Restaurant service prices have continued to rise in June versus the preceding month even though input items such as food, foodstuff and gas are down.
June’s national consumer price index (CPI) recently announced by the general Statistical Office is down 0.26 percent against May with prices of five out of the 11 groups of items in the CPI basket sliding and the remaining six marking up slightly.
Among the items with price declines, food and catering services – which account for 40 percent of the basket of items used to calculate the CPI – slip 0.23 percent versus May, with food and foodstuffs down 0.78 percent and 0.31 percent respectively.
Despite food and foodstuff price drops, restaurant services still pick up 0.6 percent against May.
Other commodity groups that are down this month are housing, power, water, gas and building materials, dropping 1.21 percent against May; transport, losing 1.64 percent as a result of fuel price cuts on June 7 and May 23; telecommunications, declining 0.02 percent; and culture, entertainment and tourism, down 0.27 percent.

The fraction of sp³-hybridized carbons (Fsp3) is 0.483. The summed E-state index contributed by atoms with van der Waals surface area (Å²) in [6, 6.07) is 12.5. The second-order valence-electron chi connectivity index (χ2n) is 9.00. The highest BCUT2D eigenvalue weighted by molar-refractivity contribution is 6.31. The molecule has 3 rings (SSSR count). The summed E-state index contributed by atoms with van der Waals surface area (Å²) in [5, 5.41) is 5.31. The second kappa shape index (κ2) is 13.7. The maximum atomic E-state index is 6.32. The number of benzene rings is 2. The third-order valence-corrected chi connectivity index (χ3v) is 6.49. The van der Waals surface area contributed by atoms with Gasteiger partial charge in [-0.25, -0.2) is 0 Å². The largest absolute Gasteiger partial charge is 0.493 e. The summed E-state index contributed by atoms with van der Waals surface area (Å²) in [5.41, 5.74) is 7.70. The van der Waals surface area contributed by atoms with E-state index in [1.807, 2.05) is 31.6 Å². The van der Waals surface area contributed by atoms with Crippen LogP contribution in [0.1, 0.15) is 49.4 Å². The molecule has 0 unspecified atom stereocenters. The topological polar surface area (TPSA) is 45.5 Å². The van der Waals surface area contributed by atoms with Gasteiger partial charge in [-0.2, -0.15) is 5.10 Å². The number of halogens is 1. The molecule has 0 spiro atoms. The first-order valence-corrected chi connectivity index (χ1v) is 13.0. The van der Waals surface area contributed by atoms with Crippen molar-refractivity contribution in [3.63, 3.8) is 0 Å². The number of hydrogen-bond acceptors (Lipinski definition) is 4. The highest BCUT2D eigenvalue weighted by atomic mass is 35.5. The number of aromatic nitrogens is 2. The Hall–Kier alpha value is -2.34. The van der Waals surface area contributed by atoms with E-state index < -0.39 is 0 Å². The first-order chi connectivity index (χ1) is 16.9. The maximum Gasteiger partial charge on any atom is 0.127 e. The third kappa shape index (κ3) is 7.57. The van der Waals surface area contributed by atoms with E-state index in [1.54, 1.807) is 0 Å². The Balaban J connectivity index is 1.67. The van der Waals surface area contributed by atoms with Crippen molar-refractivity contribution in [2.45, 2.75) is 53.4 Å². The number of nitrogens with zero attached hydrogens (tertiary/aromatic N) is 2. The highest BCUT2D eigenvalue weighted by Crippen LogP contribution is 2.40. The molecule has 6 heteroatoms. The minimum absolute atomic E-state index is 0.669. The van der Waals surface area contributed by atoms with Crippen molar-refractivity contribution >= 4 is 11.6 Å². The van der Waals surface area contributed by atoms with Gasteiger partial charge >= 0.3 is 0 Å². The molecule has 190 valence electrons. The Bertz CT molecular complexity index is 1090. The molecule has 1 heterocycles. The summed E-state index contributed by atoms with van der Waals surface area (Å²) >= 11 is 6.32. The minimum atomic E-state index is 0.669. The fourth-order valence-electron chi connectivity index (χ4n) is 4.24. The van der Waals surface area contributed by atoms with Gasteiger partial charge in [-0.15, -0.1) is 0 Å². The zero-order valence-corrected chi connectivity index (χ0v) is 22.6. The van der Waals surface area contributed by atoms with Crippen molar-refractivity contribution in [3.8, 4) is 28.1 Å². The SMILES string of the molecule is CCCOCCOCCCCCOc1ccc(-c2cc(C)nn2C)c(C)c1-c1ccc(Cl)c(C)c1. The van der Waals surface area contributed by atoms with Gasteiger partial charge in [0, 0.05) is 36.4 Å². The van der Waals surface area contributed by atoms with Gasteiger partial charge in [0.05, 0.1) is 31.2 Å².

On the other hand, six groups have seen price increases, with apparel, hats and footwear recording the sharpest rise of 0.62 percent as demand for summer sales is up.
Household equipment and healthcare services share the same increase rate of 0.46 percent. Other goods and services, beverage and tobacco, and education mark up 0.35 percent, 0.33 percent and 0.1 percent respectively.
As such, the January-June CPI rose 2.52 percent against December 2011 and 6.9 percent year-on-year. These are encouraging signs that the economy can achieve the inflation target this year.
The food and foodstuff group, with the strongest decline, has contributed greatly to pulling down the CPI. However, the June CPI in rural areas, where a majority of food items are produced, and that in urban areas are down altogether, at 0.26 percent from the previous month.
The increase and decrease rates are quite similar, showing the distribution stage is facing several problems such as too many intermediary steps pushing up prices of goods from producers to consumers.
Farmers in rural areas, though producing rice, pork and vegetables, still have to buy products at prices several times higher than their sale prices.
At the local level, most cities and provinces have seen the CPI plummeting this month over May. Only a few provinces such as Vinh Long and Gia Lai recorded a month-on-month CPI increase of 0.29 percent and 0.1 percent respectively.